Improve your relationships

Untreated mental health concerns often have unintended impacts on relationships. Irritability, anxiety, depression or trauma symptoms can hamper your willingness to connect, leave you feeling vulnerable or ashamed, and wreak havoc on your sex life. Getting help can help you feel like yourself again, be better equipped to thrive in your relationships, and more open to new ones. A psychological evaluation can help you get the help you need.

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Frequently Asked Questions

How will a psychological evaluation or assessment help me?

An assessment can help you see your symptoms in a new light, so you can understand how they developed, create a vocabulary for aspects of your experience you have not been able to describe, learn how best to manage or treat your concerns, and develop a clear plan toward recovery and healing.

Who will have access to my psychological evaluation results?

When you seek out a psychological evaluation, generally you are the only person who has access to the results. In some cases, you may decide it would be helpful to release the report to another professional, like your therapist or doctor, residential facility or someone else on your treatment team. If that is the case, your written permission is given to the evaluating psychologist before any records are shared.

Couples who embark on a psychological evaluation together can decide how they would like their results shared. The pros and cons of receiving results together and separately are evaluated with the psychologist before testing begins, so each person can assess their level of comfort and the couple can decide how to proceed together.

In the event you are referred for testing as part of a legal case, all of your records are subject to review by anyone who is a part of the case, including your attorney, any judge assigned to your case, opposing counsel or the person/organization they represent. Your rights regarding the limits of confidentiality will be reviewed with you before any evaluation begins, so you can make an informed decision about whether or not you wish to proceed. Your autonomy in the process is the number one priority.

If you use insurance to pay for part or all of your evaluation, or subsequent treatment, they may receive a diagnostic code or a copy of the full report.

What if I don’t like the results of my psychological evaluation?

There are times that people don’t agree with the findings because the psychological evaluation did not fully answer the questions they had, or because they do not want to hear the answers. In either event, it is recommended that you speak to the psychologist who conducted the psychological evaluation, to make sure your questions are answered, and the report is meaningful, even if it is still not what you want to hear. A second opinion may also be a savvy move, to ensure nothing is missed. When seeking out a second opinion, another psychologist can review the report and testing information, and come to different conclusions, or may recommend conducting a new psychological evaluation if warranted and feasible.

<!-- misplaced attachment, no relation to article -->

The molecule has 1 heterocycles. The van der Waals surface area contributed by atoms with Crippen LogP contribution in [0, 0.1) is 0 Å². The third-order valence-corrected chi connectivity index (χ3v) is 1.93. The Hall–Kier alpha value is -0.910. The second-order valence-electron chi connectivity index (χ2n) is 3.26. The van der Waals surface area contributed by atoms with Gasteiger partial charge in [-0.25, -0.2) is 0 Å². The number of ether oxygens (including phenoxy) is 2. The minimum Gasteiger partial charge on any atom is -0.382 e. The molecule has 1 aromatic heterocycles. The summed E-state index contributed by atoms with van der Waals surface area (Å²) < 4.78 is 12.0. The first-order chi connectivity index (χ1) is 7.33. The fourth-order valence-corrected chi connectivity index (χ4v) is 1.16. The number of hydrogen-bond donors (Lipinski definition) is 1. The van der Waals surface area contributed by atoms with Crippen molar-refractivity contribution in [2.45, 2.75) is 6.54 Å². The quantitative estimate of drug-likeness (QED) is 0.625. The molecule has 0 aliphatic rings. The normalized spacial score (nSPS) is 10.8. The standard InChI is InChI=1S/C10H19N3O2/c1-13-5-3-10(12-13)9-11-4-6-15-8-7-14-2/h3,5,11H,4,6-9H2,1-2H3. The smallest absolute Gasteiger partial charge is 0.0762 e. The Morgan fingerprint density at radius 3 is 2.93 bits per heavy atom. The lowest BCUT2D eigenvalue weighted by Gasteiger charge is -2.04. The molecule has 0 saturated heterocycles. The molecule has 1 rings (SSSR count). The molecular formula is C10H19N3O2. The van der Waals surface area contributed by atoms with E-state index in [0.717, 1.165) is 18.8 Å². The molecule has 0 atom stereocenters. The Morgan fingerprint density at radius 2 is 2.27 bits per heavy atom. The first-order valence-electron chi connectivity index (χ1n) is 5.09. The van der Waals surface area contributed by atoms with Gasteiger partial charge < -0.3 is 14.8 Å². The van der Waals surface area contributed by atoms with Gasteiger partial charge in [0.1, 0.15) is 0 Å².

What if the results of my psychological evaluation are inconclusive?

In some cases, psychological testing may not provide the answers you are looking for. However, in those cases, the results of a psychological evaluation can help you get closer to answers and provide resources to pave the way.

How does a couples’ psychological evaluation work?

When couples have reached the end of their ability to work through concerns together, a couples’ psychological evaluation can help them see how they are each contributing to the problem (yes, they both play a role!), and examine how they can work on themselves to ultimately help them work it out together. Couples psychological evaluations can unearth undiagnosed anxiety, depression, trauma symptoms, personality disorders, addiction concerns and sexual dysfunctions, in a way that is respectful to both people in the coupleship. With this information, they will also receive a concrete plan they can enact together, with recommendations for what they can do on their own, and as a couple to curate a relationship that allows them to feel safe, loved, sexually satisfied and nurtured.

Do I have to follow the recommendations of my psychological evaluation?

No. Recommendations are recommendations, not requirements. Following them is likely to help you find relief, recovery, and resolve, but not every treatment model or intervention works for every person. If you don’t agree with the recommendations of your psychological evaluation, speak with the psychologist or your therapist to clear up questions, misconceptions, or hesitations about the recommendations that may be a deterrent. There may be other options that can help too, if the initial treatments recommended do not seem like a good fit for you. Discussing your concerns with the licensed psychologist can help you understand what may be a reluctance driven by fear, lack of resources, or uncertainty. Of course, the right to implement some, all or none of any recommendations provided is yours at any point throughout an evaluation or therapeutic process.